Here Capt. Howards acted as a major.  He had command of the right wing of the regiment and was seriously wounded in the thigh.  He bravely faced the enemy despite his injury and stayed with his men until, faint from loss of blood, he was carried from the field.  He was subsequently breveted major for gallant and meritorious conduct.

Henry W. Porter was also seriously wounded, a ball piercing his side and passing through his left lung.  He was borne from the field apparently lifeless, and taken to the hospital.  The doctors, thinking his case hopeless, he was placed outside the tent, where he lay in a drizzling rain all night.  Next morning, while gathering up the dead for burial, it was found that Comrade Porter still lived.  He was sent to the general hospital and his wounds dressed twenty-four hours after he was wounded.  Despite all this, and his fearful injury, he still lives, being a resident of Baldwinsville.  (Mr. Porter was a resident of Syracuse street for many years after 1894 when this article was first published.)

Gideon Davis, brother of William Davis of Euclid, lost a leg that day.  The brigade we encountered here, consisted of four regiments of Pickett’s division.

We held the ground that had been taken until ordered to fall back and reform our lines.  As we were without a commissioned officer, Lieut. H. Wadsworth Clarke was assigned to us.  At this time our corps was under the direct command of General Sheridan.  March thirtieth [1865], there was slight skirmishes, but no casualties in our company.  On the thirty-first [of March 1865] we were engaged at the White Oak Road or Gravelly Run.  The First and Second Divisions [sic, Second and Third, Rice’s own division was the First, he must have “misremembered” this] having been repulsed, our division [Griffin’s First] was ordered forward to their relief, and the ground they had been driven from was regained and held, our company having several men wounded.5  We kept pushing steadily forward around the enemy’s right, and the next morning moved rapidly toward Five Forks, where the enemy was strongly entrenched.6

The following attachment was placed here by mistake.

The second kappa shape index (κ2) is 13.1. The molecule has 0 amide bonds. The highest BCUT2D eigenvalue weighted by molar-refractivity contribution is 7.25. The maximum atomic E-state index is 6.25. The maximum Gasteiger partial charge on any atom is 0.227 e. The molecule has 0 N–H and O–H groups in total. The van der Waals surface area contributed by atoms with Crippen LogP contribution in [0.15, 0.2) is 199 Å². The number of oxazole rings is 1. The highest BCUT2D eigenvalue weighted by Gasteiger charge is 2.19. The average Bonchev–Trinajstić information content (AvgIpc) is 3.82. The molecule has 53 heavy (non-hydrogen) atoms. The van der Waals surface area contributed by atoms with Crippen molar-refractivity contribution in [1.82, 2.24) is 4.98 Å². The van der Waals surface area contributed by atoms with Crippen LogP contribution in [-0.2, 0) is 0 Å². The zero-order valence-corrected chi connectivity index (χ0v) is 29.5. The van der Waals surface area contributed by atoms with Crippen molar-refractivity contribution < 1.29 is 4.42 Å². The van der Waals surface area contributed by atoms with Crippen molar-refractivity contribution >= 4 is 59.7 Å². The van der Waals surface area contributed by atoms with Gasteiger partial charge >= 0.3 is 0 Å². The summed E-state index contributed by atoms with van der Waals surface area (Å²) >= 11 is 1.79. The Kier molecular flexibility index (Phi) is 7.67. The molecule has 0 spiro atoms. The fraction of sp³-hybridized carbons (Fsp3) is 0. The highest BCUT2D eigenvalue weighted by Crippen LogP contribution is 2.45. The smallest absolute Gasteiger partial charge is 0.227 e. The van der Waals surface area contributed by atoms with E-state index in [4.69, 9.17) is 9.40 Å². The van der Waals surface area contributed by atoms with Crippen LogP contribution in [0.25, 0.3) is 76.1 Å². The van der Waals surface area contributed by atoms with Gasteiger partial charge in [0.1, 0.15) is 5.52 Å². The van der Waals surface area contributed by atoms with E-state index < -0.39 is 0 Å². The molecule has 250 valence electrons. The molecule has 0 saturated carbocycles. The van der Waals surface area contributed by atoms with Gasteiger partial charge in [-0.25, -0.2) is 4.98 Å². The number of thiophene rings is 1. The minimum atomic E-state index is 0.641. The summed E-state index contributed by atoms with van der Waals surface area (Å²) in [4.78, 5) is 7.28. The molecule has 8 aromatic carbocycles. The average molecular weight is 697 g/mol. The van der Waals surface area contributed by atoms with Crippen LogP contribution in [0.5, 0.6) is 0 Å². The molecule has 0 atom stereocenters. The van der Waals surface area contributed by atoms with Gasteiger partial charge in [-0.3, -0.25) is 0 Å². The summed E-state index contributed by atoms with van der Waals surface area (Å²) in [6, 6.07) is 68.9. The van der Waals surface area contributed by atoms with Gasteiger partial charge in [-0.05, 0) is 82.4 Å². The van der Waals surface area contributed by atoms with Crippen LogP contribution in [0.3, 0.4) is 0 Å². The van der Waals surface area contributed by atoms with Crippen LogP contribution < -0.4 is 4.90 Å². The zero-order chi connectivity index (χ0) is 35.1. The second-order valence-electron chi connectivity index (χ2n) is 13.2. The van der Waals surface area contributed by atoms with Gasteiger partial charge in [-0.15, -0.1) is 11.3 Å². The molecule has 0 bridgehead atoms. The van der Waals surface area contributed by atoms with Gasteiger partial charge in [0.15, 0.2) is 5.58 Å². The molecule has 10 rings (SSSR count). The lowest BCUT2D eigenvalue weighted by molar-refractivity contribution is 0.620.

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The Baldwinsville NY Messenger 185th New York Series, 1945:


  1.  185th Infantry CW Roster. The NY Military Museum and Veterans Research Center, 17 Feb. 2010. Web. 26 July 2016. Accessed Augustus M. Rice entry from the 185th New York Roster.
  2. SOPO Editor’s Note: Fort Stedman was located far from the Fifth Corps, over on the eastern side of Petersburg on the right.  It was a last ditch attack by the Confederates to buy some time to allow them to escape.  It was a massive failure.  Click here to read more on Fort Stedman.
  3. SOPO Editor’s Note: After Lee’s failed attack at Fort Stedman, Grant and Meade realized the Confederates were probably weak at other places along the lines.  They ordered probes, and this resulted in a day of heavy skirmishing all along the lines on March 25, 1865.
  4. SOPO Editor’s Note: Rice is here describing the March 29, 1865 Battle of Lewis’ Farm, aka The Battle of Quaker Road, where Chamberlain’s Brigade and the rest of Griffin’s Fifth Corps division faced a Confederate attack south of their Whit Oak Road line as it probed to the north over Hatcher’s Run.  The 185th New York was heavily involved in the middle of this fight, an eventual Union victory.
  5. SOPO Editor’s Note: Rice finishes this portion of his reminiscence by discussing the March 31, 1865 Battle of White Oak Road in surprising brevity.  The Fifth Corps fared badly early in the day.  The divisions of Crawford and Ayres moved forward to probe the Confederate White Oak Road defenses, and promptly collapsed to an inferior numerical force.  Griffin’s Division and the Corps artillery massed behind Gravelly Run and allowed the survivors of the other two divisions to rally behind them.  In the afternoon, Griffin’s Division and Miles’ Division of Second Corps drove the Confederates back into the White Oak Road line, clearing the way for Fifth Corps to move on Five Forks.
  6. “Historical Review of the Town of Lysander.” Baldwinsville Messenger.  December 6, 1945, p. 3, col. 3-7